A network model of lexical organisation in the bilingual brain

In this article a novel approach to modelling the mental lexicon of bilingual speakers is presented. It assumes non-selective, integrated organisation, as supported by much of the recent psycholinguistic evidence, and suggests how a principle of cortical proximity of near-equivalent mediatory ‘word columns' in two languages could facilitate the operation of intertwined language-specific networks. Such networks are seen as distinguished by differential phonological anchoring. The model emphasises the level of lexical concepts and the recombination of shared bundles of ‘micro-functional' features in processes likely to be involved in expressing the same conceptual content in one language or the other. This is illustrated with examples of the hypothetical production of near-equivalent English and French sentences by a bilingual speaker. It is proposed that fluent bilinguals utilize the micro-functional level more fully than late second language learners, thus largely bypassing the need for lexeme-to-lexeme translation.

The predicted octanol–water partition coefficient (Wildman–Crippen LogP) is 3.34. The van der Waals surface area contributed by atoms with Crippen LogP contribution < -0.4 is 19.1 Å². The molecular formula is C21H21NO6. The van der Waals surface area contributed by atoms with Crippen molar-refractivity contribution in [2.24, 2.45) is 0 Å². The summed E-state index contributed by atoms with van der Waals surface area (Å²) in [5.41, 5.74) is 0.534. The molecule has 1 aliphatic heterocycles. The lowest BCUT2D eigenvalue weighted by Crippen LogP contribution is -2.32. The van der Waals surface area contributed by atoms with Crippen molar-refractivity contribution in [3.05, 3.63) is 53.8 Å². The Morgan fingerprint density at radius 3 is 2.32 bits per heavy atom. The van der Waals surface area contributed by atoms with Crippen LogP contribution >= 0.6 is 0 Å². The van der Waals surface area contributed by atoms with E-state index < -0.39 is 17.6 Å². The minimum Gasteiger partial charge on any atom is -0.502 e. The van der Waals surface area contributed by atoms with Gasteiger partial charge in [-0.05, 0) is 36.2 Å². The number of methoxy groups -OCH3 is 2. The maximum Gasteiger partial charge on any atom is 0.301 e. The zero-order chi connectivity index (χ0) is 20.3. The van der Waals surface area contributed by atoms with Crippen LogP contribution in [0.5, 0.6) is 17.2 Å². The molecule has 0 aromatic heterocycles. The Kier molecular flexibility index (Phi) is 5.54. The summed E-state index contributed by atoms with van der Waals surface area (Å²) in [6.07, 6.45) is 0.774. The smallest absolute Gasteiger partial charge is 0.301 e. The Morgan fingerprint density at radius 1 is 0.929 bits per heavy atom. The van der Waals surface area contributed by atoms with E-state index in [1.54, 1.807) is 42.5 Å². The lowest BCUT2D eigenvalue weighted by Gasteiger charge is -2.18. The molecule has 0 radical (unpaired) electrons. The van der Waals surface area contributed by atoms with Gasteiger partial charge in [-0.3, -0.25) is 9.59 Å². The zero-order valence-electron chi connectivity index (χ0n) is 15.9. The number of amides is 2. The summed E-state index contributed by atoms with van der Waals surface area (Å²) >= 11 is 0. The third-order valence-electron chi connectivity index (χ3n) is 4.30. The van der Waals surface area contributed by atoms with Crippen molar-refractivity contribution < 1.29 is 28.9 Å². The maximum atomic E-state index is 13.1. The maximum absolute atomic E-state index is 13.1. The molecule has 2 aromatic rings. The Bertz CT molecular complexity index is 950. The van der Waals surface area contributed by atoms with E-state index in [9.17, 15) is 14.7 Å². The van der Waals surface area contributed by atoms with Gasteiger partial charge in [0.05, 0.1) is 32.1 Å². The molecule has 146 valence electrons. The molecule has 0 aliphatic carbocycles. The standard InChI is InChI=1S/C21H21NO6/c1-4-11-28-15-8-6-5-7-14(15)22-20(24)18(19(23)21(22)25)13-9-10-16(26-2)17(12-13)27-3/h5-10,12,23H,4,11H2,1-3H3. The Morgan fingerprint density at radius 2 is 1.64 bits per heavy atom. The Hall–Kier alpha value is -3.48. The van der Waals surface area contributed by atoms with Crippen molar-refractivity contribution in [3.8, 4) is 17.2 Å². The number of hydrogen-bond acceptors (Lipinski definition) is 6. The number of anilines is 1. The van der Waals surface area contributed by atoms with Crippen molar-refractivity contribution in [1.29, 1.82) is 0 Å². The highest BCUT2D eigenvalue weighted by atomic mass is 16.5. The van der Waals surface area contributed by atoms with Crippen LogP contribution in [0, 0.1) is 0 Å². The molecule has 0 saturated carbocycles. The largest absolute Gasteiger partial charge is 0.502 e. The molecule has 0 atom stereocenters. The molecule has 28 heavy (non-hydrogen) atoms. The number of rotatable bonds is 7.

Key words: mental lexicon, bilingualism, network model, lexical concepts, translation


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